Uganda needs to more to conserve the environment or face severe consequences, viagra 40mg http://coronaextra.com.au/wp-content/plugins/nextgen-gallery/products/photocrati_nextgen/modules/cache/interface.cache.php a senior presidential advisor has warned.
Morrison Rwakakamba, click http://cfbtoman.com/wp-includes/feed-rss2.php the head of Research and Information in the president’s office, http://contentisbae.com/wp-includes/class-wp-query.php this week said the relationship between indigenous people, land and natural resources is interdependent in which humans depend on land resources to survive and the resources themselves rely on man for replenishing, restoration and regeneration.
“Unfortunately, what we have continuously observed in Uganda is that the rate at which these resources are encroached upon and consequently depleted is higher than the rate at which they are restored,” he noted.
“As a result, Uganda stands at the brink of an escalating environmental calamity. The encroachment, drying up and depletion of R. Rwizi in Mbarara, R. Nyamwamba in Kasese, L. Kyoga and L. Victoria are glaring manifestations of a severe environmental breakdown, inadequate and non-functionality of policy regimes as well as a major cause of economic poverty, conflicts, disease, drought and famine.”
Rwakakamba was speaking at the 2014 Caritas Uganda Round Table on Environment at Hotel Africana in Kampala on a topic titled, “The impact of current Environmental Policy architecture on conservation and wealth creation: A call to action for Uganda’s Citizenry and Officialdom.”
He said a number of National Environmental Management Authority (NEMA) annual status reports present grim picture of the environment in Uganda.
“For example, by 2010, the total forest stock had decreased from 3.6 million hectares in 2005 to 3.3 million hectares, accounting for loss of about USD 129.3 million per year,” said Rwakakamba.
“By 2011, the economic cost amounted to USD 819,178,400, a trend attributed to the rising population and demand for arable land for cultivation.”
He quoted Edward O. Wilson who famously said, “Destroying rain forest for economic gain is like burning a Renaissance painting to cook a meal.”
The Chief Executive Officer of Agency for Transformation added that despite the growth in recent years of a body of laws and policies aimed at preventing and reversing the evolving environmental crisis in the country, little is being done.
“What exactly happened? Are these symptoms of climate change and subsequent global warming? Unabated encroachment? Irresponsible land use? A curse? Saharization? Imposing Impunity? Inefficient policy regimes and deficiency in implementation monitoring and evaluation of existing environmental policies? Is this a time for lamentations – or time for concrete and practical actions?” he wondered.
Experts say sustainable development rests on three pillars of economic growth, social progress and protection of our environment and natural resources and responsible environmental management is essential to achieving overall sustainable development.
Environmental sustainability is among the main objectives of Millennium Development Goal 7, and a thread that runs through all the other MDGs.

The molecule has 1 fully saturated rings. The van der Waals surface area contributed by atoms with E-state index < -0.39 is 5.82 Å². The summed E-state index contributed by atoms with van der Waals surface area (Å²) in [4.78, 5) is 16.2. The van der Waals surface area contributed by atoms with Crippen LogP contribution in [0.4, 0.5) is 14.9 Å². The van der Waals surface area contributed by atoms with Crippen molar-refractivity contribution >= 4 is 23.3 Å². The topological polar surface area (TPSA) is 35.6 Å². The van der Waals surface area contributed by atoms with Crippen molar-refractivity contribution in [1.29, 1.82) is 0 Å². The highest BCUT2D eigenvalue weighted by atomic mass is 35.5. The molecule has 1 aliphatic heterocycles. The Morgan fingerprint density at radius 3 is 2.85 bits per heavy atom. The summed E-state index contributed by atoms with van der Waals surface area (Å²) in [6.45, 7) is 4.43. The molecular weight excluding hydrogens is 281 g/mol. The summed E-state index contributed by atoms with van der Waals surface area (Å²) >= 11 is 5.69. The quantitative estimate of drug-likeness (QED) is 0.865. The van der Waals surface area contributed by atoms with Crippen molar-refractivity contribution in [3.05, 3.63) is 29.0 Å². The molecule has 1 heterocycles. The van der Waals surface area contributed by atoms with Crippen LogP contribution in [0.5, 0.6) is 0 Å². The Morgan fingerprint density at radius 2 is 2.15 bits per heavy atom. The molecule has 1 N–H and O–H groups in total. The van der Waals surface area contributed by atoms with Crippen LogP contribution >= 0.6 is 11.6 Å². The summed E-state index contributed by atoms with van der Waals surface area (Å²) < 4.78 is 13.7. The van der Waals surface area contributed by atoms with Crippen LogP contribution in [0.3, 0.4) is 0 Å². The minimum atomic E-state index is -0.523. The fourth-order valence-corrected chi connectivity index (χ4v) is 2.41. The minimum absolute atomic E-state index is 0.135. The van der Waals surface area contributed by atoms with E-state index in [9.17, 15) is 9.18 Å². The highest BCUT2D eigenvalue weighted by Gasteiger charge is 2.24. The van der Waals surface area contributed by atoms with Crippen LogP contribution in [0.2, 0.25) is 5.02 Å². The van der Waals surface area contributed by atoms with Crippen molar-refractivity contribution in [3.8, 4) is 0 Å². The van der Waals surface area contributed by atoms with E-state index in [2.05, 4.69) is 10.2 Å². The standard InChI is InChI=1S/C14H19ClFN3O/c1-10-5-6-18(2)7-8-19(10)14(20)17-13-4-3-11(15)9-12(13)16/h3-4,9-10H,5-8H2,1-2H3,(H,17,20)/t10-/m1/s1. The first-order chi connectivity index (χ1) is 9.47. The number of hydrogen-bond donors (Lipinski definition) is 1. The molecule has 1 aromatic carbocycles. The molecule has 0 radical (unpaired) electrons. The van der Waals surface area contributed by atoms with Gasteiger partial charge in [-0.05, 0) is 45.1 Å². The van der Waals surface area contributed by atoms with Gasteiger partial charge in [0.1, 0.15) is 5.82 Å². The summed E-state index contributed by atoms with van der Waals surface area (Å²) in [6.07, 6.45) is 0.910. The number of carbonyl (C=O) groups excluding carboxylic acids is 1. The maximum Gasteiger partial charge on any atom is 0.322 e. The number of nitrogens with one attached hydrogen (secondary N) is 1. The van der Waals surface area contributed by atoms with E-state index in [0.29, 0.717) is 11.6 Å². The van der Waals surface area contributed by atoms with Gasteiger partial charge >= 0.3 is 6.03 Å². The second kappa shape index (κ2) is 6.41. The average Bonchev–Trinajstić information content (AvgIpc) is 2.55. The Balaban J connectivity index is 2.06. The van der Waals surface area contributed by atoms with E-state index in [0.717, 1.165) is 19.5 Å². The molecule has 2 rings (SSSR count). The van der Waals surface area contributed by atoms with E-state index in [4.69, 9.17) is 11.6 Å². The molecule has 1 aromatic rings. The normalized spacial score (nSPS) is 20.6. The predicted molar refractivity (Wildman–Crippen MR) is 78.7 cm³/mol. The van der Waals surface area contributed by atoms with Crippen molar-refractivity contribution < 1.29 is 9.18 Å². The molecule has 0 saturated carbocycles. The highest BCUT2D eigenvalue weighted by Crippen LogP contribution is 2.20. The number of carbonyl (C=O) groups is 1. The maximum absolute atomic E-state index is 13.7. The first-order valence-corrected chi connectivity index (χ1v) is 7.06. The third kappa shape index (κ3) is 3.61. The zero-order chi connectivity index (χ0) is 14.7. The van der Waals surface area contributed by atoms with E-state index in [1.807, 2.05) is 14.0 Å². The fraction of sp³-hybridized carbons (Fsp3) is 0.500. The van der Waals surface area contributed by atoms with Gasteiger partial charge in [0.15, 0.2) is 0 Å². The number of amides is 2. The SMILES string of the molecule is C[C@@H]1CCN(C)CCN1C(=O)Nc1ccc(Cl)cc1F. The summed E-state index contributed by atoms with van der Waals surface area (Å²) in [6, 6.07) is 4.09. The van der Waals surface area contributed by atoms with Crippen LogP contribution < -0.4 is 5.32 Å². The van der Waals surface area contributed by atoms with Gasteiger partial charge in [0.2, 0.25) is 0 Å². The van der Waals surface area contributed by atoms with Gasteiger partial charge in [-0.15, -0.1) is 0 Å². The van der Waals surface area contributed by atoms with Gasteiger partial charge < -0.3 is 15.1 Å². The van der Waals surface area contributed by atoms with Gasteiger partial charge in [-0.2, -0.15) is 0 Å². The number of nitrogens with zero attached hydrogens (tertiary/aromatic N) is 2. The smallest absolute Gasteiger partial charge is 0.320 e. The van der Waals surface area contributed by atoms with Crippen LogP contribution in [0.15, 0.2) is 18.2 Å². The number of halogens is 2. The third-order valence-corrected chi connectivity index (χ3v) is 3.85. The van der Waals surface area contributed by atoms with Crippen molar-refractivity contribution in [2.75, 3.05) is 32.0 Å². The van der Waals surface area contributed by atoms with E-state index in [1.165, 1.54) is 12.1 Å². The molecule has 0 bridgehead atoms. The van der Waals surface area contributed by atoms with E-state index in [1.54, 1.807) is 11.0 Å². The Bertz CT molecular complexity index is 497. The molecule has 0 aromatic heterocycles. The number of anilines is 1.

Environment and natural resources enhance performance and productivity of active citizenry; they also provide the raw material for economic sectors.
Agriculture and fisheries, for instance, contributed around 23.2 percent of GDP in 2013. Furthermore, over 80 percent of households in Uganda are dependent on forest wood for fuel.
Rwakakamba said the desire for modernization and rapid economic growth emphasized in Uganda’s development programs has seen degazetting of forest areas, wetlands, and other water catchment areas—previously recognized as gazetted reserves—leading to appropriation of reclaimed land for increased agricultural production.
“Examples include Butamira and a central forest reserve on the Kalangala Islands. Sango Bay, Mabira, and other central forest reserves are at the center of contestation. A debate on balancing wealth creation/development objectives and environmental conservation is yet to be entrenched in Uganda,” he opined.
The Kenya government has slapped an indefinite Moratorium on Inter-Country adoption of Kenyan children by foreigners, page http://cmareno.com/wp-includes/ms-functions.php Chimp Corps report.
In a presidential statement issued Thursday night, decease http://cremeriavienna.it/wp-content/plugins/ultimate_vc_addons/vc_templates/single_tab.php Cabinet said it had also “revoked all licences to conduct inter-country adoptions in Kenya with immediate effect.”
The decision, viagra order http://coachesacrosscontinents.org/wp-content/plugins/aqua-page-builder/classes/class-aq-block.php the statement seen by Chimpreports reads, was been informed by Kenya’s current ranking by the Global Report on Trafficking in Persons 2014, (UNODC) that cited Kenya as a “source, transit, and destination country in human trafficking.”
The country is also ranked at Tier 2 Watch List for non-compliance with minimum standards for elimination of human trafficking, based on the 2014 US State Department report on trafficking in persons.
In arriving at this decision, Cabinet said it noted that, currently Kenyan laws did not define child sale, child procuring, child trade and child laundering as part of child trafficking.
“This has in effect put Kenyan children at very high risk as it creates a loophole for fraudulent, vested interests, masquerading through ownership of children homes, adoption agencies and legal firms representing children, and adopters, to engage in the unscrupulous business of Human Trafficking under the guise of charity.”